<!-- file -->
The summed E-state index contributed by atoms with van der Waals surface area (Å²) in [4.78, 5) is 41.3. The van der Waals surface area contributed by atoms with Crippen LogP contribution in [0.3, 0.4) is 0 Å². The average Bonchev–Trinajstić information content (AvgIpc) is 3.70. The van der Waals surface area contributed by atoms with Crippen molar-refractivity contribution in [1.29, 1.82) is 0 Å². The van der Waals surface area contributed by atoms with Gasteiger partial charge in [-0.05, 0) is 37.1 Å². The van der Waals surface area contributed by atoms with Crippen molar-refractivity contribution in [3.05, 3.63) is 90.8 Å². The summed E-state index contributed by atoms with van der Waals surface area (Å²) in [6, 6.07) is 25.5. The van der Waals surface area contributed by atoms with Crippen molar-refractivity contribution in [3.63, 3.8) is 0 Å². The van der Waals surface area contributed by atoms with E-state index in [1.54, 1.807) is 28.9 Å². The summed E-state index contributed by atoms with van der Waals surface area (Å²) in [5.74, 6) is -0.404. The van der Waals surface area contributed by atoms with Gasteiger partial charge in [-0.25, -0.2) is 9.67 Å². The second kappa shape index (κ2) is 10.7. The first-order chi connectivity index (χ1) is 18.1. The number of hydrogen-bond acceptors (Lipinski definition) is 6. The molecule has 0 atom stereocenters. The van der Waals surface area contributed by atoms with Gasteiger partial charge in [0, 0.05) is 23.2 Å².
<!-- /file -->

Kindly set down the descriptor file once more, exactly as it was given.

The summed E-state index contributed by atoms with van der Waals surface area (Å²) in [4.78, 5) is 41.3. The van der Waals surface area contributed by atoms with Crippen LogP contribution in [0.3, 0.4) is 0 Å². The average Bonchev–Trinajstić information content (AvgIpc) is 3.70. The van der Waals surface area contributed by atoms with Crippen molar-refractivity contribution in [1.29, 1.82) is 0 Å². The van der Waals surface area contributed by atoms with Gasteiger partial charge in [-0.05, 0) is 37.1 Å². The van der Waals surface area contributed by atoms with Crippen molar-refractivity contribution in [3.05, 3.63) is 90.8 Å². The summed E-state index contributed by atoms with van der Waals surface area (Å²) in [6, 6.07) is 25.5. The van der Waals surface area contributed by atoms with Crippen molar-refractivity contribution in [3.63, 3.8) is 0 Å². The van der Waals surface area contributed by atoms with E-state index in [1.54, 1.807) is 28.9 Å². The summed E-state index contributed by atoms with van der Waals surface area (Å²) in [5.74, 6) is -0.404. The van der Waals surface area contributed by atoms with Gasteiger partial charge in [-0.25, -0.2) is 9.67 Å². The second kappa shape index (κ2) is 10.7. The first-order chi connectivity index (χ1) is 18.1. The number of hydrogen-bond acceptors (Lipinski definition) is 6. The molecule has 0 atom stereocenters. The van der Waals surface area contributed by atoms with Gasteiger partial charge in [0, 0.05) is 23.2 Å².